Jack Beglin, 13, faked his death at the Bellingham Target on Earth Day, surrounded by classmates and teachers. He “died” peacefully, calling for the corporate giant and the entire maritime shipping industry to become more environmentally conscious.
Beglin, along with about a dozen of his classmates and friends, organized and participated in an 8-minute “die-in” in the Target parking lot during a day of environmental action targeting ocean pollution.
“The eight minutes signifies how the people in port communities have an eight-year reduction in their life expectancy,” Beglin said. “We’re speaking for the people in port communities, people of color, Latinxs, because they’re the communities most affected by climate change and shipping pollution.”
The teenagers protested on behalf of the Ship It Zero campaign, co-led by the Bellingham-based advocacy organization Stand.earth. The movement calls on some of the world’s largest maritime shippers, including Target, Amazon, IKEA and Walmart, to transition to zero-emission cargo shipping by 2030.
While many of the large corporations like Amazon have pledged greener practices, Target has yet to commit.
“The maritime shipping industry is actually the world’s sixth-largest producer of fossil fuels and emissions,” Beglin said. “Target is using crude oil, which is actually one of the worst fossil fuels for the planet, which is already a low bar. Target is using these methods that are not green, not good for the environment, and they are contributing exorbitantly to this huge problem.”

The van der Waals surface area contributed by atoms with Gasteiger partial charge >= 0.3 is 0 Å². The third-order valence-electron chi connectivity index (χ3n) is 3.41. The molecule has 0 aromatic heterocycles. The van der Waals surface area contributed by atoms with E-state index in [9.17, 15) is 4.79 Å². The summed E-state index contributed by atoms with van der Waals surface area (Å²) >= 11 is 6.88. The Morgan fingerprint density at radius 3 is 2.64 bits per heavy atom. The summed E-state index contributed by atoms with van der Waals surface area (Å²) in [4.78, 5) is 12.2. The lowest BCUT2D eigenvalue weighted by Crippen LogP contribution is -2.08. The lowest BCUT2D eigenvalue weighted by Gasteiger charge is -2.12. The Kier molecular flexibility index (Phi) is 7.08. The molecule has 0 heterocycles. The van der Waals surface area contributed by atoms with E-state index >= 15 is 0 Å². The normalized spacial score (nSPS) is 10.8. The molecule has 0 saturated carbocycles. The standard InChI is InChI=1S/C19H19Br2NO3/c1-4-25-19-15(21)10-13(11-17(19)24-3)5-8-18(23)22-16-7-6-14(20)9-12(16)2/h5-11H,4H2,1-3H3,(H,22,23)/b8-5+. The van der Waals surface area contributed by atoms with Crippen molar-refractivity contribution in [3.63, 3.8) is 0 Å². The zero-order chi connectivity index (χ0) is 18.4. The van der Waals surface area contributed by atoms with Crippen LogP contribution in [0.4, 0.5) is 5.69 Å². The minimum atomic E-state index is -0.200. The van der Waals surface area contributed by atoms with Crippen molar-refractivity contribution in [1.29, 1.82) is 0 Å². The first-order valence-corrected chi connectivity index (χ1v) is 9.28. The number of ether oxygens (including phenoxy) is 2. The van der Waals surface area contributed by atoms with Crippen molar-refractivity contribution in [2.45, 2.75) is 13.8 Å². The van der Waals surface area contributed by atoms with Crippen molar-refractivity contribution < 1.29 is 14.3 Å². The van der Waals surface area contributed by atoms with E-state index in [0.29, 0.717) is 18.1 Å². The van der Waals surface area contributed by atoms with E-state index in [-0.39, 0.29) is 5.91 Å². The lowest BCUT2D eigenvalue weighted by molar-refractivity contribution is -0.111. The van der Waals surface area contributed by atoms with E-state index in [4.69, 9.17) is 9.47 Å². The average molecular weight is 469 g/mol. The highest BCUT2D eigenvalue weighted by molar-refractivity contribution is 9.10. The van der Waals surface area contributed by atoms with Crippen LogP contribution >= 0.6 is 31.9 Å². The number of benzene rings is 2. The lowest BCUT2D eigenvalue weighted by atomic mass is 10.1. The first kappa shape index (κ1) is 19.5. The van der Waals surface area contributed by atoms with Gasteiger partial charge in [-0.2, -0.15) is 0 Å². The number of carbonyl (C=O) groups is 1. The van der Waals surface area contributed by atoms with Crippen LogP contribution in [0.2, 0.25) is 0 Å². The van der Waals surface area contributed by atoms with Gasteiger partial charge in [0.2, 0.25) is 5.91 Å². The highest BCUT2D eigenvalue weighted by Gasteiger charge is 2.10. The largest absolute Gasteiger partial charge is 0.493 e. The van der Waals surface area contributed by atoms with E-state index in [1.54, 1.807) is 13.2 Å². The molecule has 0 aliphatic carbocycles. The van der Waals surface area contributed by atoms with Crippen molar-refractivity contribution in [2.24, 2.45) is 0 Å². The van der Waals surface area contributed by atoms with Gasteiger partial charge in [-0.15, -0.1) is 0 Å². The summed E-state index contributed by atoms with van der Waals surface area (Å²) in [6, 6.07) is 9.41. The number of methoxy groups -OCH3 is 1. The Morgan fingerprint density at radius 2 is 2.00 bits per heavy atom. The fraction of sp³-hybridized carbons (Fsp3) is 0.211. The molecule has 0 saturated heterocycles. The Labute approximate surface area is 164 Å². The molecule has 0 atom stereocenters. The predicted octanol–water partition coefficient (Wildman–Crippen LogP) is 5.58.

His classmates, who helped him organize the event, agreed.
“It’s extremely important that these giant companies with their giant ships that pollute so much are held accountable for their actions,” Ruby Webb, 13, said. “I hope that we can actually have a say and a future like the people who grew up before us.”
Ship It Zero hosted several “solidarity actions” at Target locations around the West Coast on Thursday and Friday, including similar protests in Seattle and Long Beach, California. While the protests in Long Beach and Seattle were predominantly high school and college-aged people, Bellingham’s participants were all pre-teens and young teenagers.
Several of the students discussed making a positive change for future children, even though they’re still children themselves.
“We’re just trying to make sure that everyone has a future that they deserve,” 11-year-old Bailey Waterhouse said.
“The way things are shaping up, there might not be another generation past us unless we fix this climate crisis now,” Beglin said. “We have to spread the word, do whatever we can, and help these corporate giants change their ways that will benefit both people and the climate.”